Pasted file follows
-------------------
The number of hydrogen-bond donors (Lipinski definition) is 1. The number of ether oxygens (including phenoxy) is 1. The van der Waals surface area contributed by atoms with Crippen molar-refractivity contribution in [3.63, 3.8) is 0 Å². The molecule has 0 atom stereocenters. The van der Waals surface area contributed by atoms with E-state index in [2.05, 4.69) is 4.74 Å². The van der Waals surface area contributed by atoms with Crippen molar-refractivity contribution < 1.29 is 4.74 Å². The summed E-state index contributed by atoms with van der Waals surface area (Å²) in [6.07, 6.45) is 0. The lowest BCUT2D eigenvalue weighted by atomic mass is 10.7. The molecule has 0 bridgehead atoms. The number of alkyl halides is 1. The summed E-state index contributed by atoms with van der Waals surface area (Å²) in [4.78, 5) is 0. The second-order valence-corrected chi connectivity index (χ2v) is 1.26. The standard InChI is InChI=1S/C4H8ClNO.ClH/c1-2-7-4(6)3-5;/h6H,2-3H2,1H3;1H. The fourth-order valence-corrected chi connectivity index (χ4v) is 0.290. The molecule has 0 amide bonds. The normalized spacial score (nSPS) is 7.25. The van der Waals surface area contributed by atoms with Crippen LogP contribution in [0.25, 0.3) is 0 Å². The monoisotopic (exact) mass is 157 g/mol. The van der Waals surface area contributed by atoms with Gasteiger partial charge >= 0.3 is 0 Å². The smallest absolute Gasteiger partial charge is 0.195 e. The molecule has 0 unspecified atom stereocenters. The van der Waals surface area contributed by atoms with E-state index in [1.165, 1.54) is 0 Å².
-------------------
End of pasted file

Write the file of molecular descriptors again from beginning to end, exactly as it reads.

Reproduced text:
The number of hydrogen-bond donors (Lipinski definition) is 1. The number of ether oxygens (including phenoxy) is 1. The van der Waals surface area contributed by atoms with Crippen molar-refractivity contribution in [3.63, 3.8) is 0 Å². The molecule has 0 atom stereocenters. The van der Waals surface area contributed by atoms with E-state index in [2.05, 4.69) is 4.74 Å². The van der Waals surface area contributed by atoms with Crippen molar-refractivity contribution < 1.29 is 4.74 Å². The summed E-state index contributed by atoms with van der Waals surface area (Å²) in [6.07, 6.45) is 0. The lowest BCUT2D eigenvalue weighted by atomic mass is 10.7. The molecule has 0 bridgehead atoms. The number of alkyl halides is 1. The summed E-state index contributed by atoms with van der Waals surface area (Å²) in [4.78, 5) is 0. The second-order valence-corrected chi connectivity index (χ2v) is 1.26. The standard InChI is InChI=1S/C4H8ClNO.ClH/c1-2-7-4(6)3-5;/h6H,2-3H2,1H3;1H. The fourth-order valence-corrected chi connectivity index (χ4v) is 0.290. The molecule has 0 amide bonds. The normalized spacial score (nSPS) is 7.25. The van der Waals surface area contributed by atoms with Crippen LogP contribution in [0.25, 0.3) is 0 Å². The monoisotopic (exact) mass is 157 g/mol. The van der Waals surface area contributed by atoms with Gasteiger partial charge >= 0.3 is 0 Å². The smallest absolute Gasteiger partial charge is 0.195 e. The molecule has 0 unspecified atom stereocenters. The van der Waals surface area contributed by atoms with E-state index in [1.165, 1.54) is 0 Å².